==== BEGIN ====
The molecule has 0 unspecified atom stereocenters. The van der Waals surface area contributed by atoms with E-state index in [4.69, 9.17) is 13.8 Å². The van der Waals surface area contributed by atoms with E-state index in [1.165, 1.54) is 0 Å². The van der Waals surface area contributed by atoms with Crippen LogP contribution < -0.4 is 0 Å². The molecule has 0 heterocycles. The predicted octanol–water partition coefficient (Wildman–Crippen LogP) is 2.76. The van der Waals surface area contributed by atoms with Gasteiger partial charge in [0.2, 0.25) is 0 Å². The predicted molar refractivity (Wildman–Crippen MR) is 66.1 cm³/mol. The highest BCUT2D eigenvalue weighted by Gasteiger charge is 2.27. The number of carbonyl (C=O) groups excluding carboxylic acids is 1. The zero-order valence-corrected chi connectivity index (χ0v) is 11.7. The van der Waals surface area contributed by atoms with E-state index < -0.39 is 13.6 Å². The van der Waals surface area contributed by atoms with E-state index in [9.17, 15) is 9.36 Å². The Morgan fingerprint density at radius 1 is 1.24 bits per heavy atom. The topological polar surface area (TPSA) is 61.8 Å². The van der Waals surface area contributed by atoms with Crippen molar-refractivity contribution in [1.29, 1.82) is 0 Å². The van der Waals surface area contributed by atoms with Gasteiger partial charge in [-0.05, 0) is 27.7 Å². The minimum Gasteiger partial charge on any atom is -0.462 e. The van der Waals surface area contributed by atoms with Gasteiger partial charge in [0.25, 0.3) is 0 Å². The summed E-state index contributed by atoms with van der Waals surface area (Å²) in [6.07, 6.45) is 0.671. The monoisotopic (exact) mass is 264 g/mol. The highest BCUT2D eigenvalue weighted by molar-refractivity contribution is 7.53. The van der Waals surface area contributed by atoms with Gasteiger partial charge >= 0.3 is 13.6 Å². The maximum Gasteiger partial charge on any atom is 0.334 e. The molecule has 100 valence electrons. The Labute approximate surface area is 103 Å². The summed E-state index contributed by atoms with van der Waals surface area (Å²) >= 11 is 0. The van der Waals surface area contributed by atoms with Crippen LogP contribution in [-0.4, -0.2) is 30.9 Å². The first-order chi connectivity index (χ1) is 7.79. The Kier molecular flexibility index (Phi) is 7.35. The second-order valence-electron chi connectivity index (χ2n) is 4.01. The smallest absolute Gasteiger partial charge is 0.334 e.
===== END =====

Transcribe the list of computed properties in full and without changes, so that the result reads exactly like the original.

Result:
The molecule has 0 unspecified atom stereocenters. The van der Waals surface area contributed by atoms with E-state index in [4.69, 9.17) is 13.8 Å². The van der Waals surface area contributed by atoms with E-state index in [1.165, 1.54) is 0 Å². The van der Waals surface area contributed by atoms with Crippen LogP contribution < -0.4 is 0 Å². The molecule has 0 heterocycles. The predicted octanol–water partition coefficient (Wildman–Crippen LogP) is 2.76. The van der Waals surface area contributed by atoms with Gasteiger partial charge in [0.2, 0.25) is 0 Å². The predicted molar refractivity (Wildman–Crippen MR) is 66.1 cm³/mol. The highest BCUT2D eigenvalue weighted by Gasteiger charge is 2.27. The number of carbonyl (C=O) groups excluding carboxylic acids is 1. The zero-order valence-corrected chi connectivity index (χ0v) is 11.7. The van der Waals surface area contributed by atoms with E-state index < -0.39 is 13.6 Å². The van der Waals surface area contributed by atoms with E-state index in [9.17, 15) is 9.36 Å². The Morgan fingerprint density at radius 1 is 1.24 bits per heavy atom. The topological polar surface area (TPSA) is 61.8 Å². The van der Waals surface area contributed by atoms with Crippen molar-refractivity contribution in [1.29, 1.82) is 0 Å². The van der Waals surface area contributed by atoms with Gasteiger partial charge in [-0.05, 0) is 27.7 Å². The minimum Gasteiger partial charge on any atom is -0.462 e. The van der Waals surface area contributed by atoms with Gasteiger partial charge in [0.25, 0.3) is 0 Å². The summed E-state index contributed by atoms with van der Waals surface area (Å²) in [6.07, 6.45) is 0.671. The monoisotopic (exact) mass is 264 g/mol. The highest BCUT2D eigenvalue weighted by molar-refractivity contribution is 7.53. The van der Waals surface area contributed by atoms with Gasteiger partial charge >= 0.3 is 13.6 Å². The maximum Gasteiger partial charge on any atom is 0.334 e. The molecule has 100 valence electrons. The Labute approximate surface area is 103 Å². The summed E-state index contributed by atoms with van der Waals surface area (Å²) >= 11 is 0. The van der Waals surface area contributed by atoms with Crippen LogP contribution in [-0.4, -0.2) is 30.9 Å². The first-order chi connectivity index (χ1) is 7.79. The Kier molecular flexibility index (Phi) is 7.35. The second-order valence-electron chi connectivity index (χ2n) is 4.01. The smallest absolute Gasteiger partial charge is 0.334 e.